Monday Mayday Call for Holyhead RNLI
A Mayday call from a kayaker in trouble led to an urgent response from the volunteer crew at Holyhead RNLI lifeboat station on Monday (August 21st).
HM Coastguard paged the crew just after 11.20am, after the kayaker got into difficulties just off Penrhyn Mawr in Holyhead bay, an area locally known as Sandy Beach.
The station’s inshore lifeboat was launched immediately, and sped to the location. On arrival, the crew found other vessels were already on scene assisting the casualty, who had fallen into the water while fishing from his kayak. A family from Manchester, sailing nearby, had managed to get the casualty onto their own craft, a 4.5m RIB
Holyhead coxswain Tony Price said the incident hadn’t escalated into anything worse due to the kayaker being very well equipped, and the fast actions of those in the area.
‘Luckily, despite the fact he’d been in the water for 15 minutes, he had the correct safety gear, including a buoyancy aid and a good working radio, which meant he had been able to issue the Mayday call himself. The good response from listening seafarers nearby also made a big difference, and he was safely returned to shore where his family were waiting.’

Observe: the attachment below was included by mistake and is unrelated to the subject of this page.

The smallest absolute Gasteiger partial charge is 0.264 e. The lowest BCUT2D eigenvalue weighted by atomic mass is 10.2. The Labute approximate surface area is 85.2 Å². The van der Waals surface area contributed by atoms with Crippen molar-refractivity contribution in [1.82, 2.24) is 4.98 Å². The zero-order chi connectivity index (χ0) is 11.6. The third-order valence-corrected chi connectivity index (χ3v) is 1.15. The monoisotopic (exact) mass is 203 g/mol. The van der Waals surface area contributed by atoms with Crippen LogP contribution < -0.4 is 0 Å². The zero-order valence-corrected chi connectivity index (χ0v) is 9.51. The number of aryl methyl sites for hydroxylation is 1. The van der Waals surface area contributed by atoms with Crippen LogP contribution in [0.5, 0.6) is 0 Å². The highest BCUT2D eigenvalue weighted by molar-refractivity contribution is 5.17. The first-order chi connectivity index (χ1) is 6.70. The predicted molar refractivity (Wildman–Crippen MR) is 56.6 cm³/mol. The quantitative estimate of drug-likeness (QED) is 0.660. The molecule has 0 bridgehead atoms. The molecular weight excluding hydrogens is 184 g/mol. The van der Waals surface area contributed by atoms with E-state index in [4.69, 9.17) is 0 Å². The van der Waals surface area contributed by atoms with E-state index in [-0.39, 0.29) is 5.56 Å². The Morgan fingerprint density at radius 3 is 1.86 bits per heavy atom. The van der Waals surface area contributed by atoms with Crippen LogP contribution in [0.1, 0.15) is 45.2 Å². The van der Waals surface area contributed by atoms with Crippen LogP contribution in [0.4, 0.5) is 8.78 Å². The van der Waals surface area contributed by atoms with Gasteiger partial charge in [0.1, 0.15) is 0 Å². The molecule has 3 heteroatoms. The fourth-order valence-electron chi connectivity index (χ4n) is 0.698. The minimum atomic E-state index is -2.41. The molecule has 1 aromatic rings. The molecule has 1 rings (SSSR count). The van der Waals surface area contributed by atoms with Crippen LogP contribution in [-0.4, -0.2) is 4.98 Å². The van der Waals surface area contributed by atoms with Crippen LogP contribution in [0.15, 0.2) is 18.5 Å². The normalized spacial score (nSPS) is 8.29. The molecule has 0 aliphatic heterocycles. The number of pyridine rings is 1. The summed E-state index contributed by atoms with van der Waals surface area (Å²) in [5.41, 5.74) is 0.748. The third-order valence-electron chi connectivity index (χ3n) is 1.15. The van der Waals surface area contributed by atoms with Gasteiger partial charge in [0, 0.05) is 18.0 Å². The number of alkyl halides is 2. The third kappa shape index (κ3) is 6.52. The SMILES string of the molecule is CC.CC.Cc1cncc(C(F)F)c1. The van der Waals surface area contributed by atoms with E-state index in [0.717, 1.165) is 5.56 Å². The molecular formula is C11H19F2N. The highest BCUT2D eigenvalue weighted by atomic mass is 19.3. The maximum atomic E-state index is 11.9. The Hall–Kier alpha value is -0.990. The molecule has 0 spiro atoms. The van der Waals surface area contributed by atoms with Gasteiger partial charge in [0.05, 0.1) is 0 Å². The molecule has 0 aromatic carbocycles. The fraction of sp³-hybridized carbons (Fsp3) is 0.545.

After checking on the wellbeing of the kayaker, the lifeboat towed his kayak back to the shore, and then returned to the station at 12.30pm where she was then made ready for service.
Key facts about the RNLI
The RNLI charity saves lives at sea. Its volunteers provide a 24-hour search and rescue service around the United Kingdom and Republic of Ireland coasts. The RNLI operates over 238 lifeboat stations in the UK and Ireland and more than 240 lifeguard units on beaches around the UK and Channel Islands. The RNLI is independent of Coastguard and government and depends on voluntary donations and legacies to maintain its rescue service. Since the RNLI was founded in 1824, its lifeboat crews and lifeguards have saved over 142,700 lives.